Delaney Rogers

Delaney Rogers is a senior at the University of California-San Diego, majoring in Political Science with a concentration in International Relations. Having a mother who fled her home country due to religious persecution, human rights is incredibly important and personal to her. She hopes to pursue a career that advocates for tolerance



The Student Loan Crisis

12 Apr

I recently graduated from the University of California, San Diego with a bachelor’s degree in Political Science. Besides a diploma, I will also be leaving UCSD with about $67,000 in student loan debt. That is not including interest. 

Tuition and housing for a single year at UCSD cost about $30,000, conservatively. I attended community college for 2 years and lived at home in order to save money. Sadly, I do not qualify for financial aid and my parents are unable to pay for my collegiate education, meaning I had to find a way to fund my education. The loans I took out are from private banks, not the federal government which means two things: 1) I have a significantly higher interest rate, and 2) in the current Biden plan, my student loan debt would not be canceled. 

Unfortunately, I am not an anomaly in the United States. The U.S. student debt has hit $1.67 trillion at the start of 2020 and will only increase.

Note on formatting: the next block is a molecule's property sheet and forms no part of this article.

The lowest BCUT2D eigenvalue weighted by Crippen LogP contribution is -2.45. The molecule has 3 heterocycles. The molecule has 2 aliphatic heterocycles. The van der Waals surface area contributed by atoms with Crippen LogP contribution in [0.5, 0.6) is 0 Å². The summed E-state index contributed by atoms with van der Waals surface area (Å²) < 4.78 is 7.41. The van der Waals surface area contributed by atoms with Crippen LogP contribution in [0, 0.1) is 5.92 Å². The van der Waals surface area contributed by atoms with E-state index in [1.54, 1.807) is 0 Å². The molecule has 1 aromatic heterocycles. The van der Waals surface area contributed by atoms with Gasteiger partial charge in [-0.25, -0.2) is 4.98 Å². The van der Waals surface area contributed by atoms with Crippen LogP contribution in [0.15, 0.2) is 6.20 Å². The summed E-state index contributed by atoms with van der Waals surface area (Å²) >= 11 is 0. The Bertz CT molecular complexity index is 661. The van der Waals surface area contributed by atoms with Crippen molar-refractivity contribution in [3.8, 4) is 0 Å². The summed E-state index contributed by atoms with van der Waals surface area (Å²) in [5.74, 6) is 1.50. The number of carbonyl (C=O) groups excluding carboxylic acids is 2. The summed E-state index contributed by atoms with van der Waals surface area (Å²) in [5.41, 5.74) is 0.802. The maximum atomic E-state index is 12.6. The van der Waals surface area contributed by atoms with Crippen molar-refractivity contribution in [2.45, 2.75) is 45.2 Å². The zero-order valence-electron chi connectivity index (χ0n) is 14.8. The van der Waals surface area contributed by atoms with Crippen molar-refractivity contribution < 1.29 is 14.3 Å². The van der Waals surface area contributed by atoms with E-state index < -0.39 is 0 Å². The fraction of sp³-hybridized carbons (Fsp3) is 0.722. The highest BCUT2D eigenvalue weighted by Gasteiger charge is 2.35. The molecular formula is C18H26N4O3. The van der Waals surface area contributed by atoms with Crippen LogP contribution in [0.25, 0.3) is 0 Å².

The diagnosis of how student loans became classified as a crisis leads directly to the Great Recession. Most states during the recession made massive spending cuts to public universities, which in return caused the universities to raise tuition. Today, tuition continues to rise and state funding has not returned to its pre-recession numbers. 

President Joe Biden campaigned on the promise of “canceling student debt”, however, he has no clear plans in place to cancel debt on a large scale. Biden has made statements calling on Congress to pass legislation and that he would be happy to sign legislation that offered relief. 

I am in favor of any student loan cancelation but unless you address the source of the problem, no matter the amount you “forgive”, it won’t protect future freshmen from having to take out student loans to fund their schooling. 

The obvious answer to the student loan crisis is: legislators need to return funding to public universities to its pre-recession numbers and adjust it for inflation. A step in the right direction would be to increase funding for community colleges and increase the number of grants from the federal government such as Pell Grants. However, this also needs to go hand and hand with universities lowering tuition prices. 

Unfortunately, this seems like a lofty goal. With an increasingly polarized Congress, actually impactful legislation seems out of reach. Highlighting this struggle is a Twitter profile aptly named “Has Joe Biden Canceled Student Debt Yet?” where every day since the inauguration of President Biden they tweet out the simple word “no.” Today, similar to the day before, they tweeted out the word “no.” 

Posted By Delaney Rogers

Posted Apr 12th, 2021

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